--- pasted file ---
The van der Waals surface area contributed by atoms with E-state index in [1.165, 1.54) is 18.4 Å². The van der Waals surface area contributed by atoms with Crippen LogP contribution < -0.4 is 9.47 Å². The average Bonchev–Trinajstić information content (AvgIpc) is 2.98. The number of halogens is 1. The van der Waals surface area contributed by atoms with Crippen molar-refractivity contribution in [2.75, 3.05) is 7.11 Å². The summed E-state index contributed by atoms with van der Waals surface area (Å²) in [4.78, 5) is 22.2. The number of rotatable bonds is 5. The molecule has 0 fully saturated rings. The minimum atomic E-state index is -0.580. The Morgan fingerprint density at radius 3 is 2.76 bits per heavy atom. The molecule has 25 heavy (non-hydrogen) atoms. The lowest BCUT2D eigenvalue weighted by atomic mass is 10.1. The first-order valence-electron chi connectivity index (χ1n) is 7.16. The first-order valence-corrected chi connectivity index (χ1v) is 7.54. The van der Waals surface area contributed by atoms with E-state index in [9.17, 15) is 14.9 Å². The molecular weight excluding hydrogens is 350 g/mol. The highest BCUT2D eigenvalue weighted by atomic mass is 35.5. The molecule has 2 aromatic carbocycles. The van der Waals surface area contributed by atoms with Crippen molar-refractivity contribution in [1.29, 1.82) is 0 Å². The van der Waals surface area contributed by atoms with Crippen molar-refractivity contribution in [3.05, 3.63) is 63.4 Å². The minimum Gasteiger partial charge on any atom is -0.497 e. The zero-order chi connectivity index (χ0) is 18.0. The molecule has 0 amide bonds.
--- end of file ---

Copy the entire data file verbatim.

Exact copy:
The van der Waals surface area contributed by atoms with E-state index in [1.165, 1.54) is 18.4 Å². The van der Waals surface area contributed by atoms with Crippen LogP contribution < -0.4 is 9.47 Å². The average Bonchev–Trinajstić information content (AvgIpc) is 2.98. The number of halogens is 1. The van der Waals surface area contributed by atoms with Crippen molar-refractivity contribution in [2.75, 3.05) is 7.11 Å². The summed E-state index contributed by atoms with van der Waals surface area (Å²) in [4.78, 5) is 22.2. The number of rotatable bonds is 5. The molecule has 0 fully saturated rings. The minimum atomic E-state index is -0.580. The Morgan fingerprint density at radius 3 is 2.76 bits per heavy atom. The molecule has 25 heavy (non-hydrogen) atoms. The lowest BCUT2D eigenvalue weighted by atomic mass is 10.1. The first-order valence-electron chi connectivity index (χ1n) is 7.16. The first-order valence-corrected chi connectivity index (χ1v) is 7.54. The van der Waals surface area contributed by atoms with E-state index in [9.17, 15) is 14.9 Å². The molecular weight excluding hydrogens is 350 g/mol. The highest BCUT2D eigenvalue weighted by atomic mass is 35.5. The molecule has 2 aromatic carbocycles. The van der Waals surface area contributed by atoms with Crippen molar-refractivity contribution in [1.29, 1.82) is 0 Å². The van der Waals surface area contributed by atoms with Crippen molar-refractivity contribution in [3.05, 3.63) is 63.4 Å². The minimum Gasteiger partial charge on any atom is -0.497 e. The zero-order chi connectivity index (χ0) is 18.0. The molecule has 0 amide bonds.